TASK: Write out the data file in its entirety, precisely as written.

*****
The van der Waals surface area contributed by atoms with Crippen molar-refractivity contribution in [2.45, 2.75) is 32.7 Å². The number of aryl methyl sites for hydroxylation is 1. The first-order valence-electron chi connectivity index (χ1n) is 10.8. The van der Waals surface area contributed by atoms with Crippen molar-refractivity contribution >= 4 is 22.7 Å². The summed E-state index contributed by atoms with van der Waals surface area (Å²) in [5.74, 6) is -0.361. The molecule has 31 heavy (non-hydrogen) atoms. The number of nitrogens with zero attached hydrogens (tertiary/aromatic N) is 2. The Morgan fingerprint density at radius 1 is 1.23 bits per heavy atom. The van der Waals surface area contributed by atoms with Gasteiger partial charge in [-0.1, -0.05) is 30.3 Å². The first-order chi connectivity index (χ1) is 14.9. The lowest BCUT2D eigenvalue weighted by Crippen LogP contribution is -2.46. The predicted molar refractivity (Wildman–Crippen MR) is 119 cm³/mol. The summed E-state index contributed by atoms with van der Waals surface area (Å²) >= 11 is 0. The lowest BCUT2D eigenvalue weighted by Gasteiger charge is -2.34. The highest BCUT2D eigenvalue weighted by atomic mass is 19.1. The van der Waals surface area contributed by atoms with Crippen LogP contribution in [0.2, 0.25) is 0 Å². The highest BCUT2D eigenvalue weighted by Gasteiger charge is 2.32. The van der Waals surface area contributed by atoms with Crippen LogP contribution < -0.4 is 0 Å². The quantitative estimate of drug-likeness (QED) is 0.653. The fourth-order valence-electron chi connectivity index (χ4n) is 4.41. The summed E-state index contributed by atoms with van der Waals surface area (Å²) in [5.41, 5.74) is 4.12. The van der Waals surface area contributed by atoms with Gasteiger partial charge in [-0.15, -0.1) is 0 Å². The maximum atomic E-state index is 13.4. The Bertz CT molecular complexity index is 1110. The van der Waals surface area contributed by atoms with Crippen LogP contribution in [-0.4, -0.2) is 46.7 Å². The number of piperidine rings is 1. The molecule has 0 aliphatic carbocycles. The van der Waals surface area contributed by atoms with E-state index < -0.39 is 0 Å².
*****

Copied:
The van der Waals surface area contributed by atoms with Crippen molar-refractivity contribution in [2.45, 2.75) is 32.7 Å². The number of aryl methyl sites for hydroxylation is 1. The first-order valence-electron chi connectivity index (χ1n) is 10.8. The van der Waals surface area contributed by atoms with Crippen molar-refractivity contribution >= 4 is 22.7 Å². The summed E-state index contributed by atoms with van der Waals surface area (Å²) in [5.74, 6) is -0.361. The molecule has 31 heavy (non-hydrogen) atoms. The number of nitrogens with zero attached hydrogens (tertiary/aromatic N) is 2. The Morgan fingerprint density at radius 1 is 1.23 bits per heavy atom. The van der Waals surface area contributed by atoms with Gasteiger partial charge in [-0.1, -0.05) is 30.3 Å². The first-order chi connectivity index (χ1) is 14.9. The lowest BCUT2D eigenvalue weighted by Crippen LogP contribution is -2.46. The predicted molar refractivity (Wildman–Crippen MR) is 119 cm³/mol. The summed E-state index contributed by atoms with van der Waals surface area (Å²) >= 11 is 0. The lowest BCUT2D eigenvalue weighted by Gasteiger charge is -2.34. The highest BCUT2D eigenvalue weighted by atomic mass is 19.1. The van der Waals surface area contributed by atoms with Crippen LogP contribution in [0.2, 0.25) is 0 Å². The highest BCUT2D eigenvalue weighted by Gasteiger charge is 2.32. The van der Waals surface area contributed by atoms with Crippen LogP contribution < -0.4 is 0 Å². The quantitative estimate of drug-likeness (QED) is 0.653. The fourth-order valence-electron chi connectivity index (χ4n) is 4.41. The summed E-state index contributed by atoms with van der Waals surface area (Å²) in [5.41, 5.74) is 4.12. The van der Waals surface area contributed by atoms with Gasteiger partial charge in [-0.15, -0.1) is 0 Å². The maximum atomic E-state index is 13.4. The Bertz CT molecular complexity index is 1110. The van der Waals surface area contributed by atoms with Crippen LogP contribution in [-0.4, -0.2) is 46.7 Å². The number of piperidine rings is 1. The molecule has 0 aliphatic carbocycles. The van der Waals surface area contributed by atoms with E-state index < -0.39 is 0 Å².